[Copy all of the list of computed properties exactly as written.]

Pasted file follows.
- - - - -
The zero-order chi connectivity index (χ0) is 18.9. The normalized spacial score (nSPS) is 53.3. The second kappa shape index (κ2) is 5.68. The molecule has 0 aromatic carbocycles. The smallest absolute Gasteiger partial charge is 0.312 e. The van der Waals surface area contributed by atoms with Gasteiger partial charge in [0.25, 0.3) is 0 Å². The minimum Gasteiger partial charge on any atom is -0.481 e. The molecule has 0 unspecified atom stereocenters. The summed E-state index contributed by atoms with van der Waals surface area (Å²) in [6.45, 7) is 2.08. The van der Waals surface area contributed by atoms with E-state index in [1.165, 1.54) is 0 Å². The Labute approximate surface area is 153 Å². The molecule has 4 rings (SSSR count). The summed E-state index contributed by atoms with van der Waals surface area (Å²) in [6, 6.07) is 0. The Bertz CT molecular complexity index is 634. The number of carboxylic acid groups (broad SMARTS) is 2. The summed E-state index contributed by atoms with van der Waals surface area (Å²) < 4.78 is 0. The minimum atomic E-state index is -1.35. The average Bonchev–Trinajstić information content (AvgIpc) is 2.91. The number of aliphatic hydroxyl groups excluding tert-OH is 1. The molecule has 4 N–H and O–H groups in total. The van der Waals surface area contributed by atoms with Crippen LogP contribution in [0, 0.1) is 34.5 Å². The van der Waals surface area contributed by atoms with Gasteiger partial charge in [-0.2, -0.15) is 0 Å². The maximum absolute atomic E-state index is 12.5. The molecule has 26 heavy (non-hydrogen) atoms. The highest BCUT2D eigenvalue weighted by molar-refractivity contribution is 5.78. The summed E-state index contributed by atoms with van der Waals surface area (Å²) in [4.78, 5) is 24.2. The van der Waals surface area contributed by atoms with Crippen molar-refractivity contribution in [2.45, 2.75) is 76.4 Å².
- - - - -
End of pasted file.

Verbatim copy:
The zero-order chi connectivity index (χ0) is 18.9. The normalized spacial score (nSPS) is 53.3. The second kappa shape index (κ2) is 5.68. The molecule has 0 aromatic carbocycles. The smallest absolute Gasteiger partial charge is 0.312 e. The van der Waals surface area contributed by atoms with Gasteiger partial charge in [0.25, 0.3) is 0 Å². The minimum Gasteiger partial charge on any atom is -0.481 e. The molecule has 0 unspecified atom stereocenters. The summed E-state index contributed by atoms with van der Waals surface area (Å²) in [6.45, 7) is 2.08. The van der Waals surface area contributed by atoms with E-state index in [1.165, 1.54) is 0 Å². The Labute approximate surface area is 153 Å². The molecule has 4 rings (SSSR count). The summed E-state index contributed by atoms with van der Waals surface area (Å²) in [6, 6.07) is 0. The Bertz CT molecular complexity index is 634. The number of carboxylic acid groups (broad SMARTS) is 2. The summed E-state index contributed by atoms with van der Waals surface area (Å²) < 4.78 is 0. The minimum atomic E-state index is -1.35. The average Bonchev–Trinajstić information content (AvgIpc) is 2.91. The number of aliphatic hydroxyl groups excluding tert-OH is 1. The molecule has 4 N–H and O–H groups in total. The van der Waals surface area contributed by atoms with Crippen LogP contribution in [0, 0.1) is 34.5 Å². The van der Waals surface area contributed by atoms with Gasteiger partial charge in [-0.2, -0.15) is 0 Å². The maximum absolute atomic E-state index is 12.5. The molecule has 26 heavy (non-hydrogen) atoms. The highest BCUT2D eigenvalue weighted by molar-refractivity contribution is 5.78. The summed E-state index contributed by atoms with van der Waals surface area (Å²) in [4.78, 5) is 24.2. The van der Waals surface area contributed by atoms with Crippen molar-refractivity contribution in [2.45, 2.75) is 76.4 Å².